Metalsmith Class Draws To An End

Can you guess which piece in the picture above was NOT made by me? LOL. That is correct - it is the incredibly ornate, antique silver brooch, for which I now have a deep appreciation. Mind you, I've always loved this pin, but now I really respect the work that went into making it. Why? Because I spent the better part of four days making the incredibly simple round pin which is beneath it. I also made the sterling silver rings, which I will incorporate into necklaces and bracelets, and I made some fun sterling silver tags, with words, also to become parts of future pieces. But the bezel ... the pin that I made ... I was really flabbergasted to learn all the work that goes into such a simple piece of jewelry.

Humor me, please, by allowing me to tell you the many steps that went into making this very simple piece of jewelry (consider it a basic tutorial!):
  • You have to have a design in mind, which I did not. I knew I wanted to make a brooch, for my aunt. She wants it to wear at the upcoming wedding of her granddaughter, Heather. It is to be a shawl pin. I don't plan on giving her this actual brooch, my "firstborn" so to speak. But now that I understand the process, I can go ahead and make one for her. I'll only have to buy a zillion dollars worth of tools and equipment. I swear, there is not one single step in jewelry making that doesn't require a special tool, dedicated to that one step! So, back to the design. I considered doing something more ornate, but I settled on the conservative, simple circle because I wanted to keep it simple for my first time. Knowing that I wanted to make a brooch, I next had to find a suitable cabochon. I chose this one-and-a-half inch round piece of dyed jade. Something about the patterns and coloration appealed to me.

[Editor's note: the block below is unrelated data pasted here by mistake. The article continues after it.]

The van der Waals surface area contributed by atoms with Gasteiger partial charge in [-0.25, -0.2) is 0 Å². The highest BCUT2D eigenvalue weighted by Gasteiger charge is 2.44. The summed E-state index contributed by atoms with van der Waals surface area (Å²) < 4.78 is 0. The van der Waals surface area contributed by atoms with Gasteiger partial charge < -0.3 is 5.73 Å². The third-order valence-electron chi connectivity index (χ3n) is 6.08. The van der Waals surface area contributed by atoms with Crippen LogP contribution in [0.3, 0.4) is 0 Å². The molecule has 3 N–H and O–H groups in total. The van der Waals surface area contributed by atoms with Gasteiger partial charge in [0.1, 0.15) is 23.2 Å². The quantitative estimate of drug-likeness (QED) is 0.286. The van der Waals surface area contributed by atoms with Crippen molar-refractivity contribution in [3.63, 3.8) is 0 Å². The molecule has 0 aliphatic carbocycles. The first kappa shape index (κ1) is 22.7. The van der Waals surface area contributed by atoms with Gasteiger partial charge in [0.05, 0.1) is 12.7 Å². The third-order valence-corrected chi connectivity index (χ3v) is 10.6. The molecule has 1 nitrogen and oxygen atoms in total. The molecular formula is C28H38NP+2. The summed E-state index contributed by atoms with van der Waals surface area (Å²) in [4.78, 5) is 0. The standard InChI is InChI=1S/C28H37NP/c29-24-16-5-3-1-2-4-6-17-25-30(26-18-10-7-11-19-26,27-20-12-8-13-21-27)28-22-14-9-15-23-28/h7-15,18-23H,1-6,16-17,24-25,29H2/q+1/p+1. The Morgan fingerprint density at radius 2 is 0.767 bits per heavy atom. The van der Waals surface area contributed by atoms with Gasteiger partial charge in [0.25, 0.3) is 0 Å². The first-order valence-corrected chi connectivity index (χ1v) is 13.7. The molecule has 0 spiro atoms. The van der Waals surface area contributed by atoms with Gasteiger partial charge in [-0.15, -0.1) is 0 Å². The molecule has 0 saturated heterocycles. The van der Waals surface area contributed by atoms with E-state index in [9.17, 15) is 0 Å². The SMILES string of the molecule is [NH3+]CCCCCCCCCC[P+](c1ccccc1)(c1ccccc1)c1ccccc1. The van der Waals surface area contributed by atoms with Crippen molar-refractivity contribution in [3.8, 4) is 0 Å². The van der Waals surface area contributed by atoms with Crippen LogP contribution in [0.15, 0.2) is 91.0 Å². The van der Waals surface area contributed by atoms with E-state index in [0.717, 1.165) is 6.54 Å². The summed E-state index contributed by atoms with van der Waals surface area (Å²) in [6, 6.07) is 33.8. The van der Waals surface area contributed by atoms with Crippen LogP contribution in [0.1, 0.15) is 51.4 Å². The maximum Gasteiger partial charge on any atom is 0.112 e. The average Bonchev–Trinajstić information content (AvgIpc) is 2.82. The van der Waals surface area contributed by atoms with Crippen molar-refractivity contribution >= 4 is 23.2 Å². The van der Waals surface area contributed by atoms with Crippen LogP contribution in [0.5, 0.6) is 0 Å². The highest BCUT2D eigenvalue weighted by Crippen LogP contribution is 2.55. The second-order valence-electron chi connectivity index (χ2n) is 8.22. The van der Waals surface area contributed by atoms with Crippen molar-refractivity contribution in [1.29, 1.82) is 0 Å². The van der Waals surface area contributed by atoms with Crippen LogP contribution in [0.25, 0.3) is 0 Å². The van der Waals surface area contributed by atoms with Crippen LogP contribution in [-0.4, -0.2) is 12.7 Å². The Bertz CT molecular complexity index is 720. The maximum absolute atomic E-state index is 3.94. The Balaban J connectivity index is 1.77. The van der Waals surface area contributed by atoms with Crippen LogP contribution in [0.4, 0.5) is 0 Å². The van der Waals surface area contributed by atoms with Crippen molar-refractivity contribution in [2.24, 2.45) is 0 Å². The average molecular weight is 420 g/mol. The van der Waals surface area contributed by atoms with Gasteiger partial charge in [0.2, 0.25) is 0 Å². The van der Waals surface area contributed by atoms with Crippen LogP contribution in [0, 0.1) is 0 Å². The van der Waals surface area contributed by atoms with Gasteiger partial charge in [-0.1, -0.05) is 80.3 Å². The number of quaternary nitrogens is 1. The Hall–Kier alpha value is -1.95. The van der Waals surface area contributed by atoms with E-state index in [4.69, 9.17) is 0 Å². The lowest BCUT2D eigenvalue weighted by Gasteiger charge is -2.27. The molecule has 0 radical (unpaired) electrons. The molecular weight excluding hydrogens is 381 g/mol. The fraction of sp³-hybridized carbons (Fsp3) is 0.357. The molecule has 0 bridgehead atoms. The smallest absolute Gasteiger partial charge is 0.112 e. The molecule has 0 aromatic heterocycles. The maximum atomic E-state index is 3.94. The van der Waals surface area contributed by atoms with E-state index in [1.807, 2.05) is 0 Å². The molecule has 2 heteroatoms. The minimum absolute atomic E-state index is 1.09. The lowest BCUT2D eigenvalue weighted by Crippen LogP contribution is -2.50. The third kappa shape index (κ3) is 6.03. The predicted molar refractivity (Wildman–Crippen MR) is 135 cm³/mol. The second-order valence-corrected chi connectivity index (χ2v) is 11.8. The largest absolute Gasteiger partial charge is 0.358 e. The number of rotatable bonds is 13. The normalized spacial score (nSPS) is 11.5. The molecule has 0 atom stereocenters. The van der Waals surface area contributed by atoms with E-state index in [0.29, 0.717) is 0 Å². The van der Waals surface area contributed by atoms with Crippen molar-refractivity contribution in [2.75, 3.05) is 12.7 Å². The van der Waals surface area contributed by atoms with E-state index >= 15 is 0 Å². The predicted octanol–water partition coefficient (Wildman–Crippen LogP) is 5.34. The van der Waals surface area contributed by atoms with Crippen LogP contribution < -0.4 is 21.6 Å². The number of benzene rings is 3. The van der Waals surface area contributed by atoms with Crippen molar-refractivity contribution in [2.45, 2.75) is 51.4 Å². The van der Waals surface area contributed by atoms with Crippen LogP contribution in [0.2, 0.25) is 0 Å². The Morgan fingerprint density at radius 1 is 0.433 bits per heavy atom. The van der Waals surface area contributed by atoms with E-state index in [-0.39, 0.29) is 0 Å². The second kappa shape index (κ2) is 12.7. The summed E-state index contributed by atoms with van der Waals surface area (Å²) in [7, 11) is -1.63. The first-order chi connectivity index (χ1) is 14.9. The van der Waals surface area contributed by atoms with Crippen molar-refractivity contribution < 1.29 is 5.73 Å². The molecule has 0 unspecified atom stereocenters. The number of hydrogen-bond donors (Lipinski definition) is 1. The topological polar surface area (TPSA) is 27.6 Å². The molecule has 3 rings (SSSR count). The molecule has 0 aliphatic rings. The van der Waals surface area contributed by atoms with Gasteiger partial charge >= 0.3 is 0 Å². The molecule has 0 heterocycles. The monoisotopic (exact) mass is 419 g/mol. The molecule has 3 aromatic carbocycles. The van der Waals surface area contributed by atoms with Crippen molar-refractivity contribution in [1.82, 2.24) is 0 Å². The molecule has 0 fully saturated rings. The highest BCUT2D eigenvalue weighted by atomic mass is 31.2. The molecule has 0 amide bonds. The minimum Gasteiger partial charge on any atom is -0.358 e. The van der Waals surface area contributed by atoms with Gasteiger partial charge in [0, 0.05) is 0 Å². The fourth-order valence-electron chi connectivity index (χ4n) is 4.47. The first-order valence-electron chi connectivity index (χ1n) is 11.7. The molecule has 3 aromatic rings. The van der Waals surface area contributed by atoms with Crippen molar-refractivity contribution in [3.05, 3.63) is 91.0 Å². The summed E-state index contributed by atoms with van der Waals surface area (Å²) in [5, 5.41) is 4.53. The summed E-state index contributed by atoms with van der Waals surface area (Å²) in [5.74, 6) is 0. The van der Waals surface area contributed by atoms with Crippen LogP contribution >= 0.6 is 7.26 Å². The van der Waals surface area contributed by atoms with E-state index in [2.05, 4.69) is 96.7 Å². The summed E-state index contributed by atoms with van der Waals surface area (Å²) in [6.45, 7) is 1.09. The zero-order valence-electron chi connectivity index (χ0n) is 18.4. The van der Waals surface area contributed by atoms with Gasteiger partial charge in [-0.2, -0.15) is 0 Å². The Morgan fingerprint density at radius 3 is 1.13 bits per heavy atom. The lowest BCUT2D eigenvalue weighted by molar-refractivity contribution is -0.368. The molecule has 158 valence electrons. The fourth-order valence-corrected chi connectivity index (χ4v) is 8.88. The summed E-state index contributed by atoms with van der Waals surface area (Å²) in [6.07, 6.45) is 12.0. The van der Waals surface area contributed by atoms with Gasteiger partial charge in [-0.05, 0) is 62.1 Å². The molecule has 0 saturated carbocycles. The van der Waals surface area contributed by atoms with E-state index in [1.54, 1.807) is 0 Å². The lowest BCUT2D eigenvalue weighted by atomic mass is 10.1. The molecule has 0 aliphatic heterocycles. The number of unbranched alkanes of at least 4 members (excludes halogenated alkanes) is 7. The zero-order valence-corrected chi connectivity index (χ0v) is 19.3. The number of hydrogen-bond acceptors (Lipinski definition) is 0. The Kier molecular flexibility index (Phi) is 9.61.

• Take the cabochon and wrap it with sterling silver bezel wire. The bezel wire is a wide, flat strip of sterling. Once you've wrapped it, you remove the cabochon and then spend an eternity getting the two ends to meet each other perfectly. No overlap, not the least little gap ... and it has to keep it's shape all by itself.
  • Place the "perfect" bezel on top of a piece of sheet sterling silver (which you have cut from a larger piece of sheet sterling). This will become the back of the pin. For now, it is bigger than the circumference of the bezel ... you will saw off the excess later.
  • Take it to the soldering bench. Apply flux to the entire piece, using a paintbrush. Cut teeny, tiny pieces of silver solder wire and place them around the inside of the bezel, against the bezel wall.
  • Play with fire! I never even knew until recently that soldering was done with a torch. I was only familiar with the soldering iron, which works fine with copper and silver tape. But for actual metal, you need much more fire power. Turn on the torch - try not to jump out of your skin when the flame flashes out of the tip.
  • Slowly move the flame around the jewelry piece ... don't let the blue cone of light get too close to the piece. Don't let the silver get too hot or else it will melt. Heat from above and below (the jewelry piece is sitting on an elevated metal screen). You will be looking for the flux to become transparent, after which you will be on the alert for the solder to flow. This is a magical moment and you have to have special eyesight to see it happen. As soon as this magic happens, remove the flame. Pick up the piece, using long tweezers - it is HOT. Don't make the mistake of looking like you just might pick it up with your fingers, unless you actually enjoy having about four people screech at you not to do it. But be thankful that they stopped you. Pretend you weren't really going to touch it with your hand. After all, you're not stupid, right? Drop the HOT piece into a bowl of water. It will immediately be cool to the touch. How does that happen so fast?